Colon cancer deaths are on the way down across the U.S. — with the exception of three large hotspots, researchers reported Wednesday.
A so-called ‘perfect storm’ of high rates of obesity, low education and a lack of access to medical care make for frighteningly high colon cancer rates in the Mississippi delta, western Appalachia and the borderland between North Carolina and Virginia, according to findings of the American Cancer Society.
“In the Mississippi delta, rates among black men are not declining at all,” said Rebecca Siegel of the American Cancer Society, who led the study.
Colon cancer has now turned into one of the forms of cancer which can be easily prevent. Colonoscopy can easily spot and remove pre-cancerous growths before they can cause a problem, or find tumors easily where treatment is still possible. Surgery can remove colon cancers, and there are many effective chemotherapy drugs which can control it.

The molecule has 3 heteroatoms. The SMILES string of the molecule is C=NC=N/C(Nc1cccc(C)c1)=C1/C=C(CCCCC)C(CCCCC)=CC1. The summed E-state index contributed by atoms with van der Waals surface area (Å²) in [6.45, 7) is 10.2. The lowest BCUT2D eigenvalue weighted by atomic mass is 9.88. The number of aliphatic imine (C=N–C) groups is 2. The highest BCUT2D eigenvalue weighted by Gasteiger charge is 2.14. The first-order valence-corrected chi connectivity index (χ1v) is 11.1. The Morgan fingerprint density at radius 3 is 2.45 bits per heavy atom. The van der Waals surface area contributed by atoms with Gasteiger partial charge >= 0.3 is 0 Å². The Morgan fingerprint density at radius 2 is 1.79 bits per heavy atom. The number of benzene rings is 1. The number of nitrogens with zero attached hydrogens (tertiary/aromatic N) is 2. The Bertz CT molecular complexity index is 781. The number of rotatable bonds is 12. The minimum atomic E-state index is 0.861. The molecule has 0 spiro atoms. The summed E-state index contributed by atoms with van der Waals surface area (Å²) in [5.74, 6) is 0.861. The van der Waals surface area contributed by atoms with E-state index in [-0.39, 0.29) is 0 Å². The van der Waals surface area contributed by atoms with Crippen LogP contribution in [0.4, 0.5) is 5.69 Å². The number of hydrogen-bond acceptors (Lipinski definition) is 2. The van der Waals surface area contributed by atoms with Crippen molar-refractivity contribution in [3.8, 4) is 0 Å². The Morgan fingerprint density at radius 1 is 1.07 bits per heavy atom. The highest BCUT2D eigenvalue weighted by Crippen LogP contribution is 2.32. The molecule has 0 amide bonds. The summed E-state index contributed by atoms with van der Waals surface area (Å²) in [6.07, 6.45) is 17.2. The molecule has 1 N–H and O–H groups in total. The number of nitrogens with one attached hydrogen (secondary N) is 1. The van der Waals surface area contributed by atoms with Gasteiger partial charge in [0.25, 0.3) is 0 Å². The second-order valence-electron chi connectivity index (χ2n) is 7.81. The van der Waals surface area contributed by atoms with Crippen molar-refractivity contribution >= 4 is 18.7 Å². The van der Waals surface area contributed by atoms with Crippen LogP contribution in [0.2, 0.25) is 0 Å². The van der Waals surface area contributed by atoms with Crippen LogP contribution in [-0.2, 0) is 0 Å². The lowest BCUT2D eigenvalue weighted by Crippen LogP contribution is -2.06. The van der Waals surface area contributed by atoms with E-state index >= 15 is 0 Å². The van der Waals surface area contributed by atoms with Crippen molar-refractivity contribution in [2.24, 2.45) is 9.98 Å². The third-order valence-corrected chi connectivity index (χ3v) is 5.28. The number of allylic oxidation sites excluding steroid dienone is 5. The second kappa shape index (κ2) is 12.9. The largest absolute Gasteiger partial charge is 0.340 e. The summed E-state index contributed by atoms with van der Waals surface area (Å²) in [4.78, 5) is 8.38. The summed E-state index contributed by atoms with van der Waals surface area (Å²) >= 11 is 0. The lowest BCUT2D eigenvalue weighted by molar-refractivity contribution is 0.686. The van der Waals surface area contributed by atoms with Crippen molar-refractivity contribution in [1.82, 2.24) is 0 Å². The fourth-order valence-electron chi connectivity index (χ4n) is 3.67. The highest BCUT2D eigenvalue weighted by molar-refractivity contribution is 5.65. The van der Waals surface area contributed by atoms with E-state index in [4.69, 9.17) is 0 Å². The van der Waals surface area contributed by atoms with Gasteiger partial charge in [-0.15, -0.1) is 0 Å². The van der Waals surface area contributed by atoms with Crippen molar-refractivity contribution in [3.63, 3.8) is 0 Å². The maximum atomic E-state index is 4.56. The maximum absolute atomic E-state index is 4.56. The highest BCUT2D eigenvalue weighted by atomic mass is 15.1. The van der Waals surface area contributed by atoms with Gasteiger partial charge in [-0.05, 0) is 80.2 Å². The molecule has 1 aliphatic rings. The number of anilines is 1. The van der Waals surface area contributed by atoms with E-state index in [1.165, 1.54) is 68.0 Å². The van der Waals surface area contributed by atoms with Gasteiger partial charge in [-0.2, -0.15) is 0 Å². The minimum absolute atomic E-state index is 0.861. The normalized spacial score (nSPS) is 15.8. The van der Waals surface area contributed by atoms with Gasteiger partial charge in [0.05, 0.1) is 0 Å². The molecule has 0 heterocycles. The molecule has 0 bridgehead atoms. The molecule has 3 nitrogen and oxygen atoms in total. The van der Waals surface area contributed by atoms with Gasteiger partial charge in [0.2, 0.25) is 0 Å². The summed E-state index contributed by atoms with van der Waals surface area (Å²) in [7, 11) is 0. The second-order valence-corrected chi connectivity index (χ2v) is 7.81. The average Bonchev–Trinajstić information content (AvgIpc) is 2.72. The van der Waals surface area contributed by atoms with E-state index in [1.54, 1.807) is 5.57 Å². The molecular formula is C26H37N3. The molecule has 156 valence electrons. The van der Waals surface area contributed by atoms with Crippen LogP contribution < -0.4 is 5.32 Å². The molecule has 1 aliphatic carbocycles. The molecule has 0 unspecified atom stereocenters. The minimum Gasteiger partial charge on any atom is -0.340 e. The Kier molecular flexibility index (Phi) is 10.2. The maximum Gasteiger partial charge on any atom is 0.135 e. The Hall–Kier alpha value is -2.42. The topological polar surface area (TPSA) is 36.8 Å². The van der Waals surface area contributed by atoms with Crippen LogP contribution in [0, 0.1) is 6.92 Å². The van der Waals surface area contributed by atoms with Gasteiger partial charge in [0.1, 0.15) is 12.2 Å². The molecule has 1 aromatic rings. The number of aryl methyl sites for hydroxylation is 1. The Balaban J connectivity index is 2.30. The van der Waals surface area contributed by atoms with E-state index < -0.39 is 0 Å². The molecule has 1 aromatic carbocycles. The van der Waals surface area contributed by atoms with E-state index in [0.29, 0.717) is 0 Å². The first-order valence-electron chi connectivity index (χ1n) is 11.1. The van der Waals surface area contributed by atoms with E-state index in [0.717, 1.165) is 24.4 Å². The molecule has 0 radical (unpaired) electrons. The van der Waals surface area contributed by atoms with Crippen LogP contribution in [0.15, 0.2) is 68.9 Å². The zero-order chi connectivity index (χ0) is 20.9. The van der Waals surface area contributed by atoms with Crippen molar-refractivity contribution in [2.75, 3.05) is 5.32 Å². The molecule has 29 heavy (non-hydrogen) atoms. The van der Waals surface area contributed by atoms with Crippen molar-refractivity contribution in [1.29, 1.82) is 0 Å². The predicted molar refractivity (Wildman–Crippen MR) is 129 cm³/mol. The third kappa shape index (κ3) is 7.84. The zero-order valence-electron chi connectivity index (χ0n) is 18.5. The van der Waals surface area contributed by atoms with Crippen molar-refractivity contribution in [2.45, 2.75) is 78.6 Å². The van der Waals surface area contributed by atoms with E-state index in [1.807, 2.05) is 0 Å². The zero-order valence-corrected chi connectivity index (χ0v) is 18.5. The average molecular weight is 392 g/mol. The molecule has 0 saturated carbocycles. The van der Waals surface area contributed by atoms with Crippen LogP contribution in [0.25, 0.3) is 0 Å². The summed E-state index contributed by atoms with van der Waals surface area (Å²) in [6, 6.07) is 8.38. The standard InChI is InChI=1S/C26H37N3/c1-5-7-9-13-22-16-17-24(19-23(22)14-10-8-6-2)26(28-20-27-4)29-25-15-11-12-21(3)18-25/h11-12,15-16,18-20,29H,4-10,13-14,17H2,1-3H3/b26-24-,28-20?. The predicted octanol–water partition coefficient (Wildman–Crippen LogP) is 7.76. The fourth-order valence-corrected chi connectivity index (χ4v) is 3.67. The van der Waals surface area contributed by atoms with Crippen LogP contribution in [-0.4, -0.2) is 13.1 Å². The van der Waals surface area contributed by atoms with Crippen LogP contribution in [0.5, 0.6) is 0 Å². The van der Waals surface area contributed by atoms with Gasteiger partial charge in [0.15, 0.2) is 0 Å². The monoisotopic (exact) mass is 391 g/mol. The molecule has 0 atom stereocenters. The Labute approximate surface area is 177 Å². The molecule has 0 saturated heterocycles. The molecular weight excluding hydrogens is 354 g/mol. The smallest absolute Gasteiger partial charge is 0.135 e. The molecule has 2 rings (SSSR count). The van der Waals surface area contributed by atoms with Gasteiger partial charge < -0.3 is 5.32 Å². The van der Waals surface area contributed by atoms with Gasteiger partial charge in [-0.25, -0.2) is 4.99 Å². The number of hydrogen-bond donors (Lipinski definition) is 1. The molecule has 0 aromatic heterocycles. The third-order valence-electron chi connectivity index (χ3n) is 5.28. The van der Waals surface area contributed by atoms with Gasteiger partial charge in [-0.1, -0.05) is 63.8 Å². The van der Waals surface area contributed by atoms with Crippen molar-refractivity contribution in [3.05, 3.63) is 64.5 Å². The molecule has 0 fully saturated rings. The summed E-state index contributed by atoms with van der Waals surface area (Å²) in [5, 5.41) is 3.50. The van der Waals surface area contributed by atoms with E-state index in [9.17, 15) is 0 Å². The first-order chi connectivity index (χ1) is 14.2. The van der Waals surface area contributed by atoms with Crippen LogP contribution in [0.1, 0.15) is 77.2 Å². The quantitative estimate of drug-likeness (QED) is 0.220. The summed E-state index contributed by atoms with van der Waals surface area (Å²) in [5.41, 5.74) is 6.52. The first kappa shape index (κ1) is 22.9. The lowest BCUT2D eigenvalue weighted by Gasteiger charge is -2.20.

And the 2010 Affordable Care Act means that health insurers must pay for colon cancer screening.
Unfortunately it only works if people actually have health insurance, which can be an obstacle on some of these areas, Siegel said.
“Particularly in the lower Mississippi delta and Appalachia, there are longstanding challenges, with high poverty, unemployment which coincides with less insurance coverage,” she told NBC News.
A diet that’s rich in fat, sugar and red meat and low in fiber doesn’t help.
“It really is like a perfect storm,” Siegel said.
Politics may be an a cause of concern as well. The Affordable Care Act, widely called Obamacare, helps in subsidizing health insurance for low-income people. But it also relies on states expanding the Medicaid, the joint state-federal health insurance plan for the needy.
“Only half of the 12 states that are involved in these high-risk areas have expanded Medicaid,” Siegel said.
This implies many people with income not enough for subsidized insurance are left with very few options for paying with health care.